Community health clinics: Local community centers may provide dental services for low-income individuals. The National Council on Aging and Eldercare Locator can help you find resources for seniors in your area.

Dental Lifeline Network: This program provides free dental services to vulnerable groups who can’t afford care, including seniors and disabled individuals. Find out if you’re eligible and look up the program for your state by visiting the Dental Lifeline Network website.

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Denture care tips

Because of the expense of dentures, how well you treat them will determine their life and any additional expense in upkeep. Some people assume that caring for dentures is a lot of work, but it’s really not much different than caring for your own teeth. You can help maintain excellent oral hygiene by adding these steps to your oral daily routines. 

Brush your teeth & your dentures

Dentures can develop tartar and bacteria buildup, just as natural teeth do. This means you need to make an effort to brush them as you brush natural teeth, at least twice a day. 

First, rinse with warm water. Then gently clean them with a toothbrush brush and nonabrasive denture cleanser. If you use denture adhesive, be sure to clean the grooves that fit against your gums. Always remember to rinse the dentures thoroughly before placing them back in for wear.

Soak dentures a denture cleanser overnight 

After you brush your dentures before bed, leave them to soak in a denture cleanser. This will remove any extra food and plaque that may have been neglected while brushing. Soaking your dentures overnight, like most retainers, helps prevent bad breath, but also keeps your dentures from drying out.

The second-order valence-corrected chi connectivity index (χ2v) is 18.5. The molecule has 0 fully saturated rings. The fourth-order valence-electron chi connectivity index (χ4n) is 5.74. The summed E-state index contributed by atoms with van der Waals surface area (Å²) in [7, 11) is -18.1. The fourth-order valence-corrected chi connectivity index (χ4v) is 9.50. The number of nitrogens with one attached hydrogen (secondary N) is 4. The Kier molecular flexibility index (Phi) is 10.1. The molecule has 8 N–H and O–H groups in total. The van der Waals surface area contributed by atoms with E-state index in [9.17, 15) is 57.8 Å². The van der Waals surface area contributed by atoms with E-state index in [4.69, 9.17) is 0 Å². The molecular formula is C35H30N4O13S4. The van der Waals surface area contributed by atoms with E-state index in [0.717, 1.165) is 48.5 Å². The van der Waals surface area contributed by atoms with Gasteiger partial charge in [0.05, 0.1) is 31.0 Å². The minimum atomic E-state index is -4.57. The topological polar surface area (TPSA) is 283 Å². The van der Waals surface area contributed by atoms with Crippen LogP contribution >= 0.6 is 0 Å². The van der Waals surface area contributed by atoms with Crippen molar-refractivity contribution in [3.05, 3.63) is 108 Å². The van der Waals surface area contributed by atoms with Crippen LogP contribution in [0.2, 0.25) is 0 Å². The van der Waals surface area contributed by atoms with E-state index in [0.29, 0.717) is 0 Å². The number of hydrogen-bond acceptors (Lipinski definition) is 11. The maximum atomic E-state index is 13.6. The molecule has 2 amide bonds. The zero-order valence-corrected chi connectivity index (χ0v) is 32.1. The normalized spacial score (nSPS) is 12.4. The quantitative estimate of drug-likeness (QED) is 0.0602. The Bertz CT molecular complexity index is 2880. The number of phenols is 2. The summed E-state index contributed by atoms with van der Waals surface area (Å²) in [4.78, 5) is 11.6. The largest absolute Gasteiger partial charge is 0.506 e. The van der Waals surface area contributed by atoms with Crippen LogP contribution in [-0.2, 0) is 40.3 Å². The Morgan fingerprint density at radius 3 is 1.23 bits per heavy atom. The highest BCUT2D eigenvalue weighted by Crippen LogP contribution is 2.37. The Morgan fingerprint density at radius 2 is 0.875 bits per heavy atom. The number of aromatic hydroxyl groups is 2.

Do not sleep in your dentures

Not sleeping in your dentures is a good way to give your mouth a rest and provide time for them to soak in a denture cleanser while you don’t need them. It also provides time for healing if your dentures are causing any irritation or soreness, which is common at first. Warm water is recommended to soak dentures in, not hot water. Warm water will prevent them from losing their shape, as they are formed to your mouth.

Avoid sticky and hard foods

Sticky foods can get stuck to dentures, or loosen your dentures, just as they can to natural teeth. This can cause discomfort and discoloration. Harder foods, like candy or ice cubes, can damage your dentures. People with dentures should avoid eating hard candy, popcorn, nuts, or anything that can break into small pieces and lodge between your dentures and gums, for this easily causes infections. 

Practice good oral hygiene

Brush your gums, mouth, cheeks, and tongue with a soft brush and toothpaste, just as you would with natural teeth, before putting your dentures in each morning. Maintaining good oral hygiene will help prevent gum irritation and bad breath.

Visit your dentist 

Even with dentures, you need to go to your regular checkups at the dentist. Your dentist may be able to spot signs of irritation or infection before you do. Plus, just as you get your teeth cleaned at the dentist, you can always ask to have your dentures professionally cleaned during your visit.

Dentures provide several benefits; not only can they help you enjoy a healthy, well-balanced diet, but they may even provide a boost to your self-esteem. Remember that the right amount of care can prevent any additional expense to a financial investment like dentures.